CSIRO partners with Google to prototype grid-forming inverters

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From pv magazine Australia

A team of scientists from the CSIRO and Tapestry, a part of Google X’s innovation hub, have prototyped an advanced grid-forming inverter that they say is faster and more responsive than current inverters and has the potential to accelerate the transition to renewable energy.

The CSIRO said the new prototype inverter, which is based on embedded intelligence technology used in electric vehicles (EVs) and autonomous drones, features signal sensing and signal filtering hardware, as well as grid-forming and microgrid software.

The scientists said this allows the inverters to communicate with other devices on the grid like solar panels, batteries, and traditional generators to more accurately detect voltages and currents, and also act on that information to keep the grid stable.

CSIRO Energy Systems Research Director John Ward said this capability is critical as coal and gas-fired generators exit the system and more dynamic and unpredictable renewable resources like solar and wind come onto the grid.

“Unlike their less-savvy predecessors, grid-forming inverters can communicate with the grid,” he said. “They can discern precisely when to ramp up energy distribution.”

The teams said laboratory tests have demonstrated that their prototype can coordinate with devices across the grid to maintain stability, they could be 50% more cost-effective to produce, and they don’t compromise on conversion efficiency. The prototype, about the size of a laptop computer, delivers 300 kW output, which translates to the capacity of 164 inverters currently available in the market.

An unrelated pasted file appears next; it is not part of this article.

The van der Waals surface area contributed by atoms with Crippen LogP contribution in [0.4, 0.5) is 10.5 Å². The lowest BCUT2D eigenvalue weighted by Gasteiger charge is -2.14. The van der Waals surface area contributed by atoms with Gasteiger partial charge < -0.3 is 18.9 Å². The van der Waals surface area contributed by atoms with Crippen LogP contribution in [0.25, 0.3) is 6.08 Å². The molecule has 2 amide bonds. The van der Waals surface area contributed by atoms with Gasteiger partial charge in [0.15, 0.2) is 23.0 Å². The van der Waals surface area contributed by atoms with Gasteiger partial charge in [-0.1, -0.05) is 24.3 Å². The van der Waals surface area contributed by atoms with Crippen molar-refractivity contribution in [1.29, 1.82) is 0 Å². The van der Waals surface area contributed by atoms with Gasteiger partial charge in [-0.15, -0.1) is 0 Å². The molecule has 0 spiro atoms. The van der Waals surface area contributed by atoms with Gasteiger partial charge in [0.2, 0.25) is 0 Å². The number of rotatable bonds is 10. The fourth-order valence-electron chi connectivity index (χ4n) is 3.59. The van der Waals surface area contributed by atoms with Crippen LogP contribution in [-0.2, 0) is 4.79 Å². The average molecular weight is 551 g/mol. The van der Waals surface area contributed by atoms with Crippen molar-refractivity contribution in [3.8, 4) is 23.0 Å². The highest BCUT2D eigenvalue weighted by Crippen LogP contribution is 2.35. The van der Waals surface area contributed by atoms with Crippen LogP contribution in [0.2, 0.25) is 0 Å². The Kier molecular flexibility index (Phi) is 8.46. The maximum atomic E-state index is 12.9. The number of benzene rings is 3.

Tapestry Chief Scientist Leo Casey, who designed the prototype smart inverter, attributed the increased capacity to the shift from silicon used in traditional inverters to silicon carbide, a move that could also reduce costs due to its ability to better withstand elevated operating temperatures and voltages than silicon-based devices.

“We’ve designed an inverter that has around 50% higher energy density with about 50% faster response time at 99% efficiency, all at about half the cost of a traditional commercial inverter,” he said.

The next phase of the project will include exploring opportunities to partner with power distribution companies to deploy the inverters in the field to test how well they function in the real world.

CSIRO Smart Energy Mission Lead Stephen Craig said he expects electricity distribution network operators and third-party entities like virtual power plant operators to be interested in the technology, reasoning that grid-forming inverter technology will be vital to manage the flow of renewable energy into a traditional electricity grid to avoid oversupply, respond to demand, and eliminate blackouts.

“Australia’s currently sitting on a goldmine of renewable energy, yet much of it goes to waste due to our inability to harness it effectively,” he said. “In the future, we will need technology that can improve grid stability, enhance efficiency, integrate energy storage, and enable remote monitoring and control.”

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